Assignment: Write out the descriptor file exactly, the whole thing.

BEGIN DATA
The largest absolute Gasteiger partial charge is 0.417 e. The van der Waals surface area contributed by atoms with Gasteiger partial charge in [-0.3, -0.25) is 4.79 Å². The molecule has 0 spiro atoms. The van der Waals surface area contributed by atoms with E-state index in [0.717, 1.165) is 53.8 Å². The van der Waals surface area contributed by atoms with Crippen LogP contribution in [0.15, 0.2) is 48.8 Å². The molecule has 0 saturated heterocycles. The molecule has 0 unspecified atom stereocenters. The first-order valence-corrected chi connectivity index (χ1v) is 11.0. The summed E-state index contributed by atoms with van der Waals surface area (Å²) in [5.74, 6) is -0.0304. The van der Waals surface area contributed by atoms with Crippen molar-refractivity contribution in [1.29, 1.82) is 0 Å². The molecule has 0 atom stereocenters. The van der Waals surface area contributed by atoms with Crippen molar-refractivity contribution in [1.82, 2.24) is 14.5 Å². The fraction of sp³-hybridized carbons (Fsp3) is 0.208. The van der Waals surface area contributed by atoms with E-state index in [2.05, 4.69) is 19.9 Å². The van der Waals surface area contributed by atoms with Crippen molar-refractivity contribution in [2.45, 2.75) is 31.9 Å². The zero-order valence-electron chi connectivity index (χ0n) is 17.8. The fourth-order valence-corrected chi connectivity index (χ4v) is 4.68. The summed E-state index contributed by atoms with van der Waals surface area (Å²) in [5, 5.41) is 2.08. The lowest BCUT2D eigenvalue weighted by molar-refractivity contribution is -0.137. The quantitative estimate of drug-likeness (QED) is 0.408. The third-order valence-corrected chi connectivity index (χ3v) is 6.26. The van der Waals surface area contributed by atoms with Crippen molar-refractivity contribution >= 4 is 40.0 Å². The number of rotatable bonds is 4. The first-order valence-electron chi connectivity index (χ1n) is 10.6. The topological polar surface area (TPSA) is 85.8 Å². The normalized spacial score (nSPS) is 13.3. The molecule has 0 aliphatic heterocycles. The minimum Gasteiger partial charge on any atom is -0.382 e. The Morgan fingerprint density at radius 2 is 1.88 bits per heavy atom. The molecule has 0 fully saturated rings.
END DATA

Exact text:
The largest absolute Gasteiger partial charge is 0.417 e. The van der Waals surface area contributed by atoms with Gasteiger partial charge in [-0.3, -0.25) is 4.79 Å². The molecule has 0 spiro atoms. The van der Waals surface area contributed by atoms with E-state index in [0.717, 1.165) is 53.8 Å². The van der Waals surface area contributed by atoms with Crippen LogP contribution in [0.15, 0.2) is 48.8 Å². The molecule has 0 saturated heterocycles. The molecule has 0 unspecified atom stereocenters. The first-order valence-corrected chi connectivity index (χ1v) is 11.0. The summed E-state index contributed by atoms with van der Waals surface area (Å²) in [5.74, 6) is -0.0304. The van der Waals surface area contributed by atoms with Crippen molar-refractivity contribution in [1.29, 1.82) is 0 Å². The molecule has 0 atom stereocenters. The van der Waals surface area contributed by atoms with Crippen molar-refractivity contribution in [1.82, 2.24) is 14.5 Å². The fraction of sp³-hybridized carbons (Fsp3) is 0.208. The van der Waals surface area contributed by atoms with E-state index in [2.05, 4.69) is 19.9 Å². The van der Waals surface area contributed by atoms with Crippen molar-refractivity contribution in [2.45, 2.75) is 31.9 Å². The zero-order valence-electron chi connectivity index (χ0n) is 17.8. The fourth-order valence-corrected chi connectivity index (χ4v) is 4.68. The summed E-state index contributed by atoms with van der Waals surface area (Å²) in [5, 5.41) is 2.08. The lowest BCUT2D eigenvalue weighted by molar-refractivity contribution is -0.137. The quantitative estimate of drug-likeness (QED) is 0.408. The third-order valence-corrected chi connectivity index (χ3v) is 6.26. The van der Waals surface area contributed by atoms with Crippen molar-refractivity contribution >= 4 is 40.0 Å². The number of rotatable bonds is 4. The first-order valence-electron chi connectivity index (χ1n) is 10.6. The topological polar surface area (TPSA) is 85.8 Å². The normalized spacial score (nSPS) is 13.3. The molecule has 0 aliphatic heterocycles. The minimum Gasteiger partial charge on any atom is -0.382 e. The Morgan fingerprint density at radius 2 is 1.88 bits per heavy atom. The molecule has 0 fully saturated rings.